DUNEDIN — When the Blue Jays opened camp last spring, there was a sizable buzz.
After a flurry of offseason moves, they were popular picks to reach the World Series.
"You mean, the kiss of death?" manager John Gibbons said, joking.
Toronto lost 21 of its first 31 and finished 74-88 and in last place in the American League East. As the Jays held their first pitchers and catchers workout Monday, they said they're planning to bounce back, not minding that they'll fly more under the radar this time.
"The high praise from everyone was really media-driven," closer Casey Janssen said. "We as the players knew that we haven't won anything, guys who have been around a long time haven't won anything for a lot of years. Just because we 'won the offseason' doesn't necessarily mean that every team is going to let us beat them every night. The kind of opposite happened.
"It's nice to not have the crazy buzz around us and we can kind of be the hunter instead of the hunted. But nobody feels sorry for us, and everyone here understands that. It's going to be a challenge, we need to play better."
Gibbons said the Jays still like their team, which is why there weren't a lot of changes in the roster from last season, other than signing ex-Ray Dioner Navarro to be their primary catcher.
"The only way we're going to change minds is to go play better baseball and prove what we thought going into last year was true," Gibbons said. "And if we don't play well, then maybe we're not that good. We think we are."
O's finally make move
SARASOTA — The Orioles, who have been mostly inactive this offseason, agreed to a contract with free-agent right-hander Ubaldo Jimenez for four years and about $50 million, several media outlets reported.
The contract is pending a physical. This winter, a deal with reliever Grant Balfour fell through when the right-hander failed a physical. Balfour later signed with the Rays.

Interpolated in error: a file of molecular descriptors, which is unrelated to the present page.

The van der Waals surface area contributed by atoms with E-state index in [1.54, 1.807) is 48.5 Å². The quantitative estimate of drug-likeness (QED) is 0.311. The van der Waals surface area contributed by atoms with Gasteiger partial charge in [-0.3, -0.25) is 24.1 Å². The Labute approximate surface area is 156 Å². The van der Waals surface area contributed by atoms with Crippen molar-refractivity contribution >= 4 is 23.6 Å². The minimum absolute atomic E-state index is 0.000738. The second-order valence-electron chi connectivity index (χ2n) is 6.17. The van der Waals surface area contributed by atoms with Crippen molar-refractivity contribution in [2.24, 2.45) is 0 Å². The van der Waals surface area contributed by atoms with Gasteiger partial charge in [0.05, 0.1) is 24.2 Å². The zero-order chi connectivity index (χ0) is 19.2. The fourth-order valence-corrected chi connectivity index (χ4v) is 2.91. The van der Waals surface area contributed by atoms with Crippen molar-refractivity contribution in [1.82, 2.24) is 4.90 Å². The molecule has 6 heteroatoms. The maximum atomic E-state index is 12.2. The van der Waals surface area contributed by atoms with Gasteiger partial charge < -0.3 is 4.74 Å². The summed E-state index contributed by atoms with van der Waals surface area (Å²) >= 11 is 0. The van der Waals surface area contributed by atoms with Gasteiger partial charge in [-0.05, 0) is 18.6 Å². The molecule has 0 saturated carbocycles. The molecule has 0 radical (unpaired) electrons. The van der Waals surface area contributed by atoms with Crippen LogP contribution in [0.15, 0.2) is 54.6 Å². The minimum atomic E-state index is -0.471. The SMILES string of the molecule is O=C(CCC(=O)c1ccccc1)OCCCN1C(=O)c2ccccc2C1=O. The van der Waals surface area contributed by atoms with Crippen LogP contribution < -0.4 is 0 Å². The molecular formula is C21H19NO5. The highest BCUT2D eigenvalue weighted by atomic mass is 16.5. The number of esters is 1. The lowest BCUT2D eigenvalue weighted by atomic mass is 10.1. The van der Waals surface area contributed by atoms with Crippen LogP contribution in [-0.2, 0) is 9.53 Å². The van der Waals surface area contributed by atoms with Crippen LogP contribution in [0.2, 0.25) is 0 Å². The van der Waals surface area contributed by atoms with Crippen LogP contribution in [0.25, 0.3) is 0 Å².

Jimenez, 30, had struggled for nearly 21/2 seasons before a strong stretch run with the Indians, going 6-4 with a 1.72 ERA in his final 12 starts. He was 13-9, 3.30 for the season.
SHOT AT CANO: Robinson Cano's occasional failure to run hard out of the batter's box didn't sit well with Yankees hitting coach Kevin Long. "If somebody told me I was a dog, I'd have to fix that," Long said of the All-Star second baseman, who signed with the Mariners this winter. "When you choose not to, you leave yourself open to taking heat, and that's your fault. For whatever reason, Robbie chose not to."
KOUFAX ON PUIG: Sandy Koufax liked what he saw out of rookie Dodgers outfielder Yasiel Puig. He'd like him even more if Puig would curb his aggressiveness, which sometimes led to mistakes in the field and on the basepaths. "If the showmanship doesn't involve a bad decision, it's fine. People love it," said Koufax, the Hall of Famer in his second year as special adviser to team chairman Mark Walter. "You have a great arm, you want to show it off. But I'd like to see him throw it to the right place all the time."
REDS, PITCHER NEAR DEAL: Reds right-hander Homer Bailey said he was "really close" to getting a multiyear deal completed before a scheduled arbitration hearing. Bailey, 27, wouldn't confirm reports that the sides are negotiating on a six-year deal.
MARINERS: Right-hander Taijuan Walker, one of the team's top prospects, threw a bullpen session and said he "felt great" days after complaining of right shoulder soreness.
TWINS: Shortstop Pedro Florimon is expected to miss two weeks after having his appendix removed.
Information from Times wires was used in this report.